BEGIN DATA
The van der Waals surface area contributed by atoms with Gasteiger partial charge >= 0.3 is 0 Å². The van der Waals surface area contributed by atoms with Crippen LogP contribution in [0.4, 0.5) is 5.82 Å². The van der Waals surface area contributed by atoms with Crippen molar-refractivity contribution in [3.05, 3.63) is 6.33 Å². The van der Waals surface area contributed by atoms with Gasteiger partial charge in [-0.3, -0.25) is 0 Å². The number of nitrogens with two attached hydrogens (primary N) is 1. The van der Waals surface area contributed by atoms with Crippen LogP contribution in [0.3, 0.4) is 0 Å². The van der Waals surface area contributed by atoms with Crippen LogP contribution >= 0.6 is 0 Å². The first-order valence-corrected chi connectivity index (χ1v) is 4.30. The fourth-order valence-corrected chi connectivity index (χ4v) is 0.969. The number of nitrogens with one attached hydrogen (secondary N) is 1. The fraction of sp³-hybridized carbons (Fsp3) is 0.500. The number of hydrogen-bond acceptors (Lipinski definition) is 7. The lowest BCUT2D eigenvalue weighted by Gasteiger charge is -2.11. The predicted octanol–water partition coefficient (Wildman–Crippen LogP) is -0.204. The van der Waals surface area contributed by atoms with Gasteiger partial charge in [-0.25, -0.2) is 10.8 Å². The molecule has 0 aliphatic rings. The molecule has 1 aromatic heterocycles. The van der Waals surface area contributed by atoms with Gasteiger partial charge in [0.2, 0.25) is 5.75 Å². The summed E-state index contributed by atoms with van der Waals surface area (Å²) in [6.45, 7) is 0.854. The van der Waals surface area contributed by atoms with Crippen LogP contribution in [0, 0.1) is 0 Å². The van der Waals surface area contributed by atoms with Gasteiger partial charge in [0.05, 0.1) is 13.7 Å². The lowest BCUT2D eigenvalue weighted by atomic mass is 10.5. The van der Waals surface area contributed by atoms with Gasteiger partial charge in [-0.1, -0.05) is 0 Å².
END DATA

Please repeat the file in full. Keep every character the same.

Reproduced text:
The van der Waals surface area contributed by atoms with Gasteiger partial charge >= 0.3 is 0 Å². The van der Waals surface area contributed by atoms with Crippen LogP contribution in [0.4, 0.5) is 5.82 Å². The van der Waals surface area contributed by atoms with Crippen molar-refractivity contribution in [3.05, 3.63) is 6.33 Å². The van der Waals surface area contributed by atoms with Gasteiger partial charge in [-0.3, -0.25) is 0 Å². The number of nitrogens with two attached hydrogens (primary N) is 1. The van der Waals surface area contributed by atoms with Crippen LogP contribution in [0.3, 0.4) is 0 Å². The van der Waals surface area contributed by atoms with Crippen LogP contribution >= 0.6 is 0 Å². The first-order valence-corrected chi connectivity index (χ1v) is 4.30. The fourth-order valence-corrected chi connectivity index (χ4v) is 0.969. The number of nitrogens with one attached hydrogen (secondary N) is 1. The fraction of sp³-hybridized carbons (Fsp3) is 0.500. The number of hydrogen-bond acceptors (Lipinski definition) is 7. The lowest BCUT2D eigenvalue weighted by Gasteiger charge is -2.11. The predicted octanol–water partition coefficient (Wildman–Crippen LogP) is -0.204. The van der Waals surface area contributed by atoms with Gasteiger partial charge in [-0.25, -0.2) is 10.8 Å². The molecule has 0 aliphatic rings. The molecule has 1 aromatic heterocycles. The van der Waals surface area contributed by atoms with Gasteiger partial charge in [0.2, 0.25) is 5.75 Å². The summed E-state index contributed by atoms with van der Waals surface area (Å²) in [6.45, 7) is 0.854. The van der Waals surface area contributed by atoms with Crippen LogP contribution in [0, 0.1) is 0 Å². The van der Waals surface area contributed by atoms with Gasteiger partial charge in [0.05, 0.1) is 13.7 Å². The lowest BCUT2D eigenvalue weighted by atomic mass is 10.5. The van der Waals surface area contributed by atoms with Gasteiger partial charge in [-0.1, -0.05) is 0 Å².